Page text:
Secondly, over the last two decades, a large proportion of capital formation in the UK public sector has been financed by some form of public-private partnership, most notably the private finance initiative (PFI). The essence of such PFI approaches are that while services derived from the fixed assets produced will be consumed by current citizens from many generations in society the costs of the project will be spread over a thirty year period through the PFI mechanism and paid for by future generations.
Thirdly, there is the issue of financial sustainability of public services meaning public authorities having access to sufficient finance to make it possible to maintain services, in the long-term, at their current quality and intensity, for both existing and future generations of customers or claimants. Public services of various types are made available to citizens by Government and those public services are in turn financed by the tax revenues collected by Government from its citizens. IGE involves consideration of situations where if one generation is receiving the benefit of government programs financed by deficit spending and debt accumulation, to what extent does the resulting higher debt impose risks and costs on future generations? Following the great recession in 2008, many countries have followed policies of financial austerity. However, it is still the case that Governments are spending more than the revenues they collect and this is being financed by large scale borrowing which in turns adds to public debt. Clearly the burden of financing and repaying that debt will fall to future generations many decades hence. In the light of this there must be serious questions about the ability to have financial sustainability (as described above) in public services and future generations may well be faced with lower access and standards of service having already paid from higher standards of service consumed by earlier generations.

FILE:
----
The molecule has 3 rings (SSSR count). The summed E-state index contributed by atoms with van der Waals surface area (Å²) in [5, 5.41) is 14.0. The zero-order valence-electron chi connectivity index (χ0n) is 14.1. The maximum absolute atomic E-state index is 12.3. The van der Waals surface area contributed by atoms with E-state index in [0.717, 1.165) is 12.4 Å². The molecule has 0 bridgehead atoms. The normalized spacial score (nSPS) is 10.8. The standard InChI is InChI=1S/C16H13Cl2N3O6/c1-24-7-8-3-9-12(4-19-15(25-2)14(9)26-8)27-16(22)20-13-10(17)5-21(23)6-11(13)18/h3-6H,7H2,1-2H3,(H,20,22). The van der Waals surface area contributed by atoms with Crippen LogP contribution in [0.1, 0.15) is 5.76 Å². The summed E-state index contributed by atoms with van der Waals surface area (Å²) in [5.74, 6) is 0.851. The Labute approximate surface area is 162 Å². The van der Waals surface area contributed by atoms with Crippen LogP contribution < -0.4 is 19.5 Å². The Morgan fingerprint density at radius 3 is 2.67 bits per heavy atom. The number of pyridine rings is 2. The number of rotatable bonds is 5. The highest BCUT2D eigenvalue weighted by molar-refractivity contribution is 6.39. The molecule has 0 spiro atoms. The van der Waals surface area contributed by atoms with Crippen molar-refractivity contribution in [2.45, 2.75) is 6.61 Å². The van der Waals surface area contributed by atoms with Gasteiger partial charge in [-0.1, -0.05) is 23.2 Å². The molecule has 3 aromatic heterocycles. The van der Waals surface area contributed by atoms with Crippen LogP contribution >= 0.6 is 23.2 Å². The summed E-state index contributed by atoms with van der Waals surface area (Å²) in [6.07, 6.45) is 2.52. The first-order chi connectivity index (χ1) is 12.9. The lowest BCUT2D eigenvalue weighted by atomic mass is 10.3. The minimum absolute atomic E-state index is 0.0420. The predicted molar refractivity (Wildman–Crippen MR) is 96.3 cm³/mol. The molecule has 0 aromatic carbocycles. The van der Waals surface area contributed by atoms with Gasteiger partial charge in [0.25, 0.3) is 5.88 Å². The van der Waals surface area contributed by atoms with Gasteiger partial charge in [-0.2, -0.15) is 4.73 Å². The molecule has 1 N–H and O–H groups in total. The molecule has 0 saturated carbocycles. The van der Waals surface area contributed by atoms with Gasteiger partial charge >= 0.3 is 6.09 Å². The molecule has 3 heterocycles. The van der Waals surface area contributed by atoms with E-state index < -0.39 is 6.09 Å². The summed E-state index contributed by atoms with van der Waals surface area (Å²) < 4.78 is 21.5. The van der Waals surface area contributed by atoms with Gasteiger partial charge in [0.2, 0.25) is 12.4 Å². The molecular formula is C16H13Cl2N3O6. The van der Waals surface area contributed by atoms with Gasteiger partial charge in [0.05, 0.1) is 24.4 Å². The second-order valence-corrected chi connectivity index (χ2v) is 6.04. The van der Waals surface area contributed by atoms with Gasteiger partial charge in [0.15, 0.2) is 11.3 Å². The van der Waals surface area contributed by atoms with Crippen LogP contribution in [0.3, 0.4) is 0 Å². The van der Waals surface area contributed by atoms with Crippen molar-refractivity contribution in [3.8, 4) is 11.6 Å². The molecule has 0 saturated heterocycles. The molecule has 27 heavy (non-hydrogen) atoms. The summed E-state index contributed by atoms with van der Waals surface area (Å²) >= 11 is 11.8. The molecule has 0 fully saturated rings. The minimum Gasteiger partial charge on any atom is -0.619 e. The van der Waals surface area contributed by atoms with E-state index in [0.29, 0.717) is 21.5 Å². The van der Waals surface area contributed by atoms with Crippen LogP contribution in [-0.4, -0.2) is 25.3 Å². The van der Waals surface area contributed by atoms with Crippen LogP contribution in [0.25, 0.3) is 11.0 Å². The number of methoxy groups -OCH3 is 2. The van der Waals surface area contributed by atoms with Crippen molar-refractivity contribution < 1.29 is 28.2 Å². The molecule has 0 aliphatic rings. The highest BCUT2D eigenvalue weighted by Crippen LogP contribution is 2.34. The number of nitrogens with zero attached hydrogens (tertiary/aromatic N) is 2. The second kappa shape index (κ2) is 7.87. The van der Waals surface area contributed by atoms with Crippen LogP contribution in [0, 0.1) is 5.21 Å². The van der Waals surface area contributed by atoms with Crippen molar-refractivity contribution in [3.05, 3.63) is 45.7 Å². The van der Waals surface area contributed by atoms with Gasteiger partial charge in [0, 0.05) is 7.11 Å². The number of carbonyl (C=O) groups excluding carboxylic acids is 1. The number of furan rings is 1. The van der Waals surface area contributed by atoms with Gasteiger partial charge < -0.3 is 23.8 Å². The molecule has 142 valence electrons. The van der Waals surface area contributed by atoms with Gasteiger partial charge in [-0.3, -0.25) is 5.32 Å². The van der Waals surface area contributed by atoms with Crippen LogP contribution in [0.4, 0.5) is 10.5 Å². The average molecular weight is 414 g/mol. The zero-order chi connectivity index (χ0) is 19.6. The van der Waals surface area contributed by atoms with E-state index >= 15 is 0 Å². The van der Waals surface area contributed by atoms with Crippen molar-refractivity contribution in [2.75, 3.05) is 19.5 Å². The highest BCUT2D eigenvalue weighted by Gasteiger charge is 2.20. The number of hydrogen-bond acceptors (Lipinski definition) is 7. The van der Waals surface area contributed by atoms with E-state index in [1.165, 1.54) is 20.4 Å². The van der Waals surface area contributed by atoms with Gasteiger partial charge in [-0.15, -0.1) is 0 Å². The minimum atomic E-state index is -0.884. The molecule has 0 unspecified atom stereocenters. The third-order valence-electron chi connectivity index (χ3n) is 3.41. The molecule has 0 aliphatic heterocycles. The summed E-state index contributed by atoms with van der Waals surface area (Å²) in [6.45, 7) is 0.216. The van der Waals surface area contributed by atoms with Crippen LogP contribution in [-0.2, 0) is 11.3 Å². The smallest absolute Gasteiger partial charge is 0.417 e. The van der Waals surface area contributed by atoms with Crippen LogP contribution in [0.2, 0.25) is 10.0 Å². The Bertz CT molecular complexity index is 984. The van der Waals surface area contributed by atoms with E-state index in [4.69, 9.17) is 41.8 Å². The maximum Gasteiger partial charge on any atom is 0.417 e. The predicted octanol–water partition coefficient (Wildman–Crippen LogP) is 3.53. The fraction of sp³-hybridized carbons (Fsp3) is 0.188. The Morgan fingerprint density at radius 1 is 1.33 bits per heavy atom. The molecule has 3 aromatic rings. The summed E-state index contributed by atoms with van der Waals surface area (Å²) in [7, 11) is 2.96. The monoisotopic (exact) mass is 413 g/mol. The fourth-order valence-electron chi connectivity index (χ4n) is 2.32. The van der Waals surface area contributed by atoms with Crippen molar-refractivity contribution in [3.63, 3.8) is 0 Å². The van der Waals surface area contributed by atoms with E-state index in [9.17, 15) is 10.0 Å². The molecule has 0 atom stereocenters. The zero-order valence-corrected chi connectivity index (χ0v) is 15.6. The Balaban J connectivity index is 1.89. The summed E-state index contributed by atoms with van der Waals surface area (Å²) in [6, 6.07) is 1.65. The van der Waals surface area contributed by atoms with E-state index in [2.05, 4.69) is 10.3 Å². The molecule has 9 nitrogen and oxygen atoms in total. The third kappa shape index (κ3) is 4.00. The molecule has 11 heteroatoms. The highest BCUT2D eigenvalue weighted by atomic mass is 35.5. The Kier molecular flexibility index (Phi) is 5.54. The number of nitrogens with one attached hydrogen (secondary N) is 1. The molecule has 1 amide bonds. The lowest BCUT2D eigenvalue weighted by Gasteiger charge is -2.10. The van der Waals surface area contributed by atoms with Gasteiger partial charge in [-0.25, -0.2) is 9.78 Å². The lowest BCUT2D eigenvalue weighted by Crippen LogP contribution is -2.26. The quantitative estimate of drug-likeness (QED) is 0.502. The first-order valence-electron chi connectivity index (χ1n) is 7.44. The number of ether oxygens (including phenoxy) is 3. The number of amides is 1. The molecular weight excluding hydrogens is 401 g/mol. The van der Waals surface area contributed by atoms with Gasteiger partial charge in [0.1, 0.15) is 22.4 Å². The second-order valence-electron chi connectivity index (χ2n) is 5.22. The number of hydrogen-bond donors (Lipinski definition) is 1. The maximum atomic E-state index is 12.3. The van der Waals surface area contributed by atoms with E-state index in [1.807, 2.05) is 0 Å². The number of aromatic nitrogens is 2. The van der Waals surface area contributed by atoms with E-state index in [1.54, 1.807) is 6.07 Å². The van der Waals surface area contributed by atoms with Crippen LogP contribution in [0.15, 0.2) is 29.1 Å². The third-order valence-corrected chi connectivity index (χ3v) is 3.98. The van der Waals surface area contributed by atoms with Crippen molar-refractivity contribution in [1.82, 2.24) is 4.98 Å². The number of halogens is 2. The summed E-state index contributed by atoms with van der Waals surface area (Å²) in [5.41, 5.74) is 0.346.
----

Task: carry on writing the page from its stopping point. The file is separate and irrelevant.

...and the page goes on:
So, overall, how big is the scale of inter-generational equity (or inequity) in the UK? Nobody really knows as there is no clear information about its magnitude in financial terms. Attempts have been made, using complex statistical analysis of available information to estimate what the magnitude might be and the results of such exercises suggest inter-generational inequities are very large indeed.
Given the likely magnitude of IGE, this begs the question as to whether information on IGE (which politicians may prefer to keep hidden) should be publically disclosed in the statutory financial accounts of public bodies. Strong criticisms are often been made about the limited relevance and usefulness of current public sector financial reporting frameworks in relation to either of the above purposes. Hence one might ask whether such usefulness and relevance might be enhanced by incorporating into these frameworks information to inform stakeholders about the level of IGE and the future financial sustainability of public services.
Clearly, IGE is a big issue which should be brought into the open and not kept hidden away which is what politicians would prefer.
A fuller version of this can be found in the December issue of Public Finance. http://www.publicfinance.co.uk/